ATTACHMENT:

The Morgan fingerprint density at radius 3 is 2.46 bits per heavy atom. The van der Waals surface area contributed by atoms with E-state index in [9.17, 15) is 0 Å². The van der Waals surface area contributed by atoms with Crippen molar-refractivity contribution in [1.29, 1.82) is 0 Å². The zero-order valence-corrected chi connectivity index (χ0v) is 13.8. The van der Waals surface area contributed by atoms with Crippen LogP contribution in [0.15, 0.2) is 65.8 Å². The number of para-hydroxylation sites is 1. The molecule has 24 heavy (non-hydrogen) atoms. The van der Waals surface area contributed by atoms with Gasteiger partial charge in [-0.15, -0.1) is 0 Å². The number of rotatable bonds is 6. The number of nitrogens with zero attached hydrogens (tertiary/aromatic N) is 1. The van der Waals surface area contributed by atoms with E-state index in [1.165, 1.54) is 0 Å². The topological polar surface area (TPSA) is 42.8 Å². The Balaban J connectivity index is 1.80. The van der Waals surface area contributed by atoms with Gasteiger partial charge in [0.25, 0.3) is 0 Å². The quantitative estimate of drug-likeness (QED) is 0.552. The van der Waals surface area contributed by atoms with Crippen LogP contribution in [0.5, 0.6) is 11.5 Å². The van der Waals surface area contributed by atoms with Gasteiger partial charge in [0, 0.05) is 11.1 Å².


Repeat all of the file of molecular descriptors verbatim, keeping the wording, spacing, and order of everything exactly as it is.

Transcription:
The Morgan fingerprint density at radius 3 is 2.46 bits per heavy atom. The van der Waals surface area contributed by atoms with E-state index in [9.17, 15) is 0 Å². The van der Waals surface area contributed by atoms with Crippen molar-refractivity contribution in [1.29, 1.82) is 0 Å². The zero-order valence-corrected chi connectivity index (χ0v) is 13.8. The van der Waals surface area contributed by atoms with Crippen LogP contribution in [0.15, 0.2) is 65.8 Å². The number of para-hydroxylation sites is 1. The molecule has 24 heavy (non-hydrogen) atoms. The van der Waals surface area contributed by atoms with Gasteiger partial charge in [-0.15, -0.1) is 0 Å². The number of rotatable bonds is 6. The number of nitrogens with zero attached hydrogens (tertiary/aromatic N) is 1. The van der Waals surface area contributed by atoms with E-state index in [1.165, 1.54) is 0 Å². The topological polar surface area (TPSA) is 42.8 Å². The Balaban J connectivity index is 1.80. The van der Waals surface area contributed by atoms with Gasteiger partial charge in [0.25, 0.3) is 0 Å². The quantitative estimate of drug-likeness (QED) is 0.552. The van der Waals surface area contributed by atoms with Crippen LogP contribution in [0.5, 0.6) is 11.5 Å². The van der Waals surface area contributed by atoms with Gasteiger partial charge in [0, 0.05) is 11.1 Å².